Learn from the past to prevent a modern pet poison tragedy
It seems like almost every day or week of the year is devoted to recognizing a person, event or special cause. Since this week it’s National Poison Prevention Week, I began writing this blog on the topic of pet poisonings. Halfway through, I realized that although the information is certainly useful, it would be more interesting to connect it to a famous person who might have firsthand knowledge on the topic. Socrates, one of the world’s most famous philosophers, was not a chemist but since he did himself die from poisoning I will credit him with being an expert whether or not he deserves this distinction. First let’s find out what kind of poison was responsible for killing Socrates, and what information such a genius philosopher might shed on the topic of pet poisoning if he were alive today.
It is widely known that Socrates died by ingesting hemlock. Hemlock is a poisonous plant that is found in many parts of the world including the U.S. where it is considered an invasive species in many regions of the country. Hemlock can cause a significant risk to grazing farm animals if they come into contact with it. Although not likely to make its way into households with pets, the poisonous chemical found in this perennial plant is called coniine, which is very similar to the popular recreational drug that we all know as nicotine. Coniine and nicotine have a very similar chemical structure and behave almost identically in the human body. Even a small dose of these chemicals is extremely dangerous to both pets and humans. So although our pets are not likely to come into contact with hemlock on their own, nicotine on the other hand is becoming more and more available in products and doses that pose a huge danger to our pets.
A few years ago nicotine in the homes was pretty much only found in cigarettes but now it is being marketed in formulations such as gums, patches, and inhalation liquids that can easily be ingested by an unsuspecting pet. What would Socrates’ first advice be? Nicotine is a poison even in small doses so please keep pets away from it.
Socrates believed that people who did the wrong thing simply didn’t know any better. In an effort to educate the public and prevent such wrongdoing, he may have published a short list similar to this one of substances that could pose a poison risk for our pets:
- Chocolate and other human foods
- Rodent poison
- Medications (prescription and non-prescription). Even those prescribed for the pet could be given or ingested in the wrong dose or to a different pet in the home and pose a significant risk.
- Household plants such as azalea, tulip, foxglove, lily, holly, rhubarb, and pits from many common fruits such as peaches, apples, and apricots.
- Household chemicals such as antifreeze, gasoline, tar, certain volatile oils, caustics, alkalis such ammonia, and laundry detergent, acids such as bleach and drain cleaners.
If a pet is poisoned, the symptoms may occur right away or they may take hours or even days to show up. Possible symptoms may include bleeding, vomiting, salivation, seizures, drowsiness, and loss of consciousness. Poisonings are life-threatening events and will usually require quick medical attention. If you suspect that your pet has been poisoned, immediately contact your veterinarian or poison control center for guidance on what to do.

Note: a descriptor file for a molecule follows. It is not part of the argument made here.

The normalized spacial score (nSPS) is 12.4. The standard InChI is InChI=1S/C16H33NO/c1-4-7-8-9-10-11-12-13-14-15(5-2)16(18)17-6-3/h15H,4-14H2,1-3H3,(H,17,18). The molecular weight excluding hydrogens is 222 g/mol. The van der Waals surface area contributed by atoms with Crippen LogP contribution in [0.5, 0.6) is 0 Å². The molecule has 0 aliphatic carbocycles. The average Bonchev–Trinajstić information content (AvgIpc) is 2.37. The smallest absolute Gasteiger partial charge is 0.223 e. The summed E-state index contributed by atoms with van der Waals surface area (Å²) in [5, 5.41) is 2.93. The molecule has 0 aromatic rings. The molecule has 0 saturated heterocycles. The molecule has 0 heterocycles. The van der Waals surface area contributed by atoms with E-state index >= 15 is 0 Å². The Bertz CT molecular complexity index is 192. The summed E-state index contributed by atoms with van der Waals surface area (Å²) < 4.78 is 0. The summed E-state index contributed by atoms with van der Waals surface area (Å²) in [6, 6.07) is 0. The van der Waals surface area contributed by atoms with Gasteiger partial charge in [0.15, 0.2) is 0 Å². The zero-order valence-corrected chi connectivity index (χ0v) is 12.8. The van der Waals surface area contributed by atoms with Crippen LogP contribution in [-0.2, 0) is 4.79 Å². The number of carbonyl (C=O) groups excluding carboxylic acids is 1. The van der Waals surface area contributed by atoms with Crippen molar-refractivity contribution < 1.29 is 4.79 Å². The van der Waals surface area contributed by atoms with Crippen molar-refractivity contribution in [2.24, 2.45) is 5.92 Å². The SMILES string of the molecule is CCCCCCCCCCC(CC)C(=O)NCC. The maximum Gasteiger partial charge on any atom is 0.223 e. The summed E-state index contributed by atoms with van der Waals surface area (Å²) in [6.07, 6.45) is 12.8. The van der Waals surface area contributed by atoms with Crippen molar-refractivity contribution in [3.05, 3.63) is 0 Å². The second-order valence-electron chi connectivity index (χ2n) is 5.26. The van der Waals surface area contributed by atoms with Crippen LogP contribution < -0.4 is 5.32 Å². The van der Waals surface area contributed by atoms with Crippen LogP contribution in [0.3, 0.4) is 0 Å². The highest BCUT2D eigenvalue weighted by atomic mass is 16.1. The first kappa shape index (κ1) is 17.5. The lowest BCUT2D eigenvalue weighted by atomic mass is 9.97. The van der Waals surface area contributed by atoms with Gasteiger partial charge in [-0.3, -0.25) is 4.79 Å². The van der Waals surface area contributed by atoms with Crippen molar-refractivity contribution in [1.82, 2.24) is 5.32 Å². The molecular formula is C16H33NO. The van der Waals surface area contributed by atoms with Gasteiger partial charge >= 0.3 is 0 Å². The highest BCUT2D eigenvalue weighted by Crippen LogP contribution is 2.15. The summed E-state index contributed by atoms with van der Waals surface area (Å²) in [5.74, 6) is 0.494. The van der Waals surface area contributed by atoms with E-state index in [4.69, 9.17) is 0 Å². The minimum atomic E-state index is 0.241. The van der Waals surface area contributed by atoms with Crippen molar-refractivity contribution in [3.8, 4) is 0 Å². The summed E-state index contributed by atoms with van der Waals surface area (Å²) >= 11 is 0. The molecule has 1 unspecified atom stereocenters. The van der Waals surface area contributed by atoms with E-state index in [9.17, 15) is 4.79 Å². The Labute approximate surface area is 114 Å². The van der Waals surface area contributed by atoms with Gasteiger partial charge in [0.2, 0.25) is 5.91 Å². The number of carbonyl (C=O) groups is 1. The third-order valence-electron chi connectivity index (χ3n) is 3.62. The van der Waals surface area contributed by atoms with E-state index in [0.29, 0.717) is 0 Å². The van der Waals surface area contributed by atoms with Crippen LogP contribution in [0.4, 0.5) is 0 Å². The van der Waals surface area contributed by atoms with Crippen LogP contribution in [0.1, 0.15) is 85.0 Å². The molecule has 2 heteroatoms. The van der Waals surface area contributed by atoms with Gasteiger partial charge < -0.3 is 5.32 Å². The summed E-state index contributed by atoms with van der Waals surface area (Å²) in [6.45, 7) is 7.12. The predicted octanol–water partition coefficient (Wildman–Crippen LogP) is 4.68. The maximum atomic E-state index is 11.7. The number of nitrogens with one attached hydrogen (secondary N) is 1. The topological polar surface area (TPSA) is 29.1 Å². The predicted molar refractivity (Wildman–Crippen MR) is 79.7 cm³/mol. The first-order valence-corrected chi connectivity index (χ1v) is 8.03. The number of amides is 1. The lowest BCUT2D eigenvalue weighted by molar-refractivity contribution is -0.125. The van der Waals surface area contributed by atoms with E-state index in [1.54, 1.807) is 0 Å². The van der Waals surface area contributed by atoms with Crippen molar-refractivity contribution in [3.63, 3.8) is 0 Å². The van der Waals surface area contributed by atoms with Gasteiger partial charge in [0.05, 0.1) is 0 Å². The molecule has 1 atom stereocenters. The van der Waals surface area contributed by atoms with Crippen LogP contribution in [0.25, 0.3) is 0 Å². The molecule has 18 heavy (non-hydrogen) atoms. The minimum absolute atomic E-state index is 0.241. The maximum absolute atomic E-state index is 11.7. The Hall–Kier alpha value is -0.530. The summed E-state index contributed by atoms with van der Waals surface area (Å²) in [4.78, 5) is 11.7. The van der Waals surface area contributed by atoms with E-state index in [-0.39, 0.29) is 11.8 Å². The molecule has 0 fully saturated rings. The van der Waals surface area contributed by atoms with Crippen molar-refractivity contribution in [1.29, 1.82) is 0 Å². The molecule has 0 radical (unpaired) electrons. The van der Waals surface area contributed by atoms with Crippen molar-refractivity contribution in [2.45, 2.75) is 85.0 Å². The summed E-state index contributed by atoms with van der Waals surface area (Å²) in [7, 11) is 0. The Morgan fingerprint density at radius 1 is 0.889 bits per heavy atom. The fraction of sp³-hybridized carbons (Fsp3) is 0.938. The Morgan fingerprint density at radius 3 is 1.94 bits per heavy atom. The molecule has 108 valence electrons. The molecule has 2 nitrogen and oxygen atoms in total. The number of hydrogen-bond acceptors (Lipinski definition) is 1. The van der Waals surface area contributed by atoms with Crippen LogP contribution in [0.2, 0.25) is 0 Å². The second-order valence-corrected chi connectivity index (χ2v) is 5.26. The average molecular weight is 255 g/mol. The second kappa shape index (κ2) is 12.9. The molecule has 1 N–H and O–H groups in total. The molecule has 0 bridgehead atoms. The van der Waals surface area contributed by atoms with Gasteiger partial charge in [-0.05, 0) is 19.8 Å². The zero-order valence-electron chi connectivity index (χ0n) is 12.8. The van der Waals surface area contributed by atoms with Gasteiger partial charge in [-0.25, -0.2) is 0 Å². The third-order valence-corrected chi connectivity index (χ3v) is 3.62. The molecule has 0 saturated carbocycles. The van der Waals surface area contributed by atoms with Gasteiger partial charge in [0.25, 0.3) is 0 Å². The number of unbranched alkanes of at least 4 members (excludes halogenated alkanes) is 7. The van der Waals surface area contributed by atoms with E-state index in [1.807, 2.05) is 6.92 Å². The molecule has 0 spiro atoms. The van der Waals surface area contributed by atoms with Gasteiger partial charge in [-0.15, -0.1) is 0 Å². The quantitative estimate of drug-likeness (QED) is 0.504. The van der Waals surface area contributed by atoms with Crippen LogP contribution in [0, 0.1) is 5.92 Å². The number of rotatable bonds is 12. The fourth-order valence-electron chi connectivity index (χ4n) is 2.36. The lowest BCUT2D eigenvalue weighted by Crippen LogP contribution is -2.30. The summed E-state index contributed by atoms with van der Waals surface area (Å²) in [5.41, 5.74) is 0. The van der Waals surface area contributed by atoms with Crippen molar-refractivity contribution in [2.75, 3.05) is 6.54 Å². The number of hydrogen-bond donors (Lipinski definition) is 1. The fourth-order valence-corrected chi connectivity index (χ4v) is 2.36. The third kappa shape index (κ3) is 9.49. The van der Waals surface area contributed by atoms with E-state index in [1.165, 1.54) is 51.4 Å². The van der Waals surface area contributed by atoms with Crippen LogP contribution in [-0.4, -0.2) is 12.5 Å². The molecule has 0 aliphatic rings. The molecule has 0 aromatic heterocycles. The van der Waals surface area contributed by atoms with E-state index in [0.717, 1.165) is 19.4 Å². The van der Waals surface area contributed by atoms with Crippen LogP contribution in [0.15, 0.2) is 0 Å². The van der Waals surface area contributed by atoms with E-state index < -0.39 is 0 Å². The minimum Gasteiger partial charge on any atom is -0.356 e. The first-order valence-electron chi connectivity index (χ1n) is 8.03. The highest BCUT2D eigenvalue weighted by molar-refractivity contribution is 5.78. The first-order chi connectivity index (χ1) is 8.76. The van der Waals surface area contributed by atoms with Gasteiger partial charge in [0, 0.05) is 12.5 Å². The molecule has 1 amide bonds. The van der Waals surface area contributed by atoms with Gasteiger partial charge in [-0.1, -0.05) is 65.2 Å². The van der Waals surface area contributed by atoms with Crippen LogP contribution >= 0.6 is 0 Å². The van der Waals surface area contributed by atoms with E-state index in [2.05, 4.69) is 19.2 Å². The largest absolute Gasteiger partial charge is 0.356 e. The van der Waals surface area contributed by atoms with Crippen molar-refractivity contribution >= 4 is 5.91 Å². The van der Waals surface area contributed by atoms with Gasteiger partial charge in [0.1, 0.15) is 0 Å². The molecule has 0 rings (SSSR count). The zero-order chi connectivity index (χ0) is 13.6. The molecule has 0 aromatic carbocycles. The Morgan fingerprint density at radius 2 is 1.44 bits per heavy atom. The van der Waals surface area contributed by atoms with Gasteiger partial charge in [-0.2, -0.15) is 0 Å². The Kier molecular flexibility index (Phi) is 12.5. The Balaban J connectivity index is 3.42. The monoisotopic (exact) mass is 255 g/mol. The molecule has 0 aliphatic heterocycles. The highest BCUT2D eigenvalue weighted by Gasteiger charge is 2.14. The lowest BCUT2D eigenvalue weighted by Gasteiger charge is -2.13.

The ASPCA National Animal Poison Control Center phone number is 1-800-548-2423. Calling poison control could be a life saver because in some cases it is helpful to induce vomiting to at least get rid of some of the poison in the system, while other times (such as when the chemical is caustic in nature or is a volatile liquid) the vomiting can do more harm than good. In some cases giving a little food to eat may help delay absorption or dilute the toxic substance. That delay in absorption could help give your pet a little more time so you can get them over to the veterinarian for proper treatment.
If you are instructed to induce vomiting, here is a suggestion on making that happen:
Give 1 teaspoonful (5ml) of hydrogen peroxide 3% (the regular kind from the pharmacy) for each 10 pounds of body weight. For example, if your dog is 60 pounds the dose would be 30ml or about 1 ounce. If vomiting still does not occur, you may repeat this one time. If your dog or cat still does not vomit or you’re not sure if the substance is even poisonous, please just call the veterinarian and get the proper care. Your veterinarian can guide you in the right direction or have you come in if the situation requires it. Veterinarians have powerful medications to induce vomiting that you would not have around the house.
Many ingested poisons can also have adverse effects on the kidneys and the liver. If damage to the liver may have occurred, the veterinarian may recommend an over-the-counter medication called Denosyl. Denosyl increases glutathione levels, an important antioxidant that protects the liver cells from dangerous toxins. This medication is best given on an empty stomach and can be started a few days after the suspected poison has been ingested.
Lastly, one of Socrates’ philosophies is in the area of perceived knowledge or the lack thereof, one of his famous quotes being “What I do not know, I do not think I know.” If you suspect poisoning has occurred, do not guess on the solution or incorrectly think you know what to do. Instead, call your veterinarian or poison control and get proper advice. Our handy Pet Poison Control Chart can help you recognize the most common causes of pet poisoning; print it out and post it where it can be easily reviewed in the event of an emergency. If you have any medication related questions, you can also call your 1800PetMeds pharmacist who will be more than happy to help you.